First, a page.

As we approach the village-ized globe that McLuhan predicted isolation becomes part of the craft of great art. Because isolation is required to create immediacy, and immediacy is a facet of all great art, an unspoken onus has been cast upon artists of the contemporary era: learn to craft a mode of isolation sufficient enough to generate immediacy, or fall by the wayside as you create music for the people of no time and nowhere. Artists might isolate themselves at an individual level and avoid all other people, at a local level and avoid other scenes, at a regional level and avoid other regions, at a national level and avoid other countries, or so on. There is not a singular mode of isolation that must be achieved, rather artists must develop a unique mode of isolation to serve themselves as individuals. The act of isolation can take place on explicit terms like geography, or it can be more abstract and follow the lines of an artist’s taste. It is essentially the productive use of tuning out. Today’s great artists do it either consciously or unconsciously, but they do it. They find ways to separate themselves from the expanding miasma of cultural output, and the result is a more immediate experience for their audience.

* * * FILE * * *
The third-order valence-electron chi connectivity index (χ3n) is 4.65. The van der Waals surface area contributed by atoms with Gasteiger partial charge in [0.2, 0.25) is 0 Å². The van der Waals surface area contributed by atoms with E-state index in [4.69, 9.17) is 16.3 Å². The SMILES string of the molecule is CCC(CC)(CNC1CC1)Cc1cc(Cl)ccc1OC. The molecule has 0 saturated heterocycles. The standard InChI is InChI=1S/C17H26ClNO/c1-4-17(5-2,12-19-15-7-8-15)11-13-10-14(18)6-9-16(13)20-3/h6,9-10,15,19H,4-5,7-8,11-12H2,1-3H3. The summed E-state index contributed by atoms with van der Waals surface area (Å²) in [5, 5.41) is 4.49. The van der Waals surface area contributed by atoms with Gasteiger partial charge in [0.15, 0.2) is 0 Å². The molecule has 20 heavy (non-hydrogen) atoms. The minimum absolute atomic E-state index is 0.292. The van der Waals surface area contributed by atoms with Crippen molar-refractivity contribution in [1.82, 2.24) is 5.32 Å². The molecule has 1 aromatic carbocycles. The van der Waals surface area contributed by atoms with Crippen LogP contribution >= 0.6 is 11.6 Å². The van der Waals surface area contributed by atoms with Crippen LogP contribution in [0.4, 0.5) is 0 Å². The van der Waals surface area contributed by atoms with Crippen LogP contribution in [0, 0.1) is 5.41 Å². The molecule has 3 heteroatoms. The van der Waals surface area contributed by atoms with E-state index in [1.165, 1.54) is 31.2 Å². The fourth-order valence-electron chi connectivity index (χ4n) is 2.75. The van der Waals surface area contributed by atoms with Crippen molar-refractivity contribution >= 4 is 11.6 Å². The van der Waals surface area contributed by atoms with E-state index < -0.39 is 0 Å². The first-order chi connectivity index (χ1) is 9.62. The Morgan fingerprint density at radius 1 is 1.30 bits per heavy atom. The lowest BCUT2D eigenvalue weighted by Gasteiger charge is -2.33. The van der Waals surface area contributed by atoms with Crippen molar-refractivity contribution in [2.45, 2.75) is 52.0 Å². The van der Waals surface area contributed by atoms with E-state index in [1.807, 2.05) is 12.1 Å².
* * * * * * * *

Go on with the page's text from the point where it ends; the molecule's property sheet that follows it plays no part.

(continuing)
Infamous by Supa Sortahuman x Dizzy D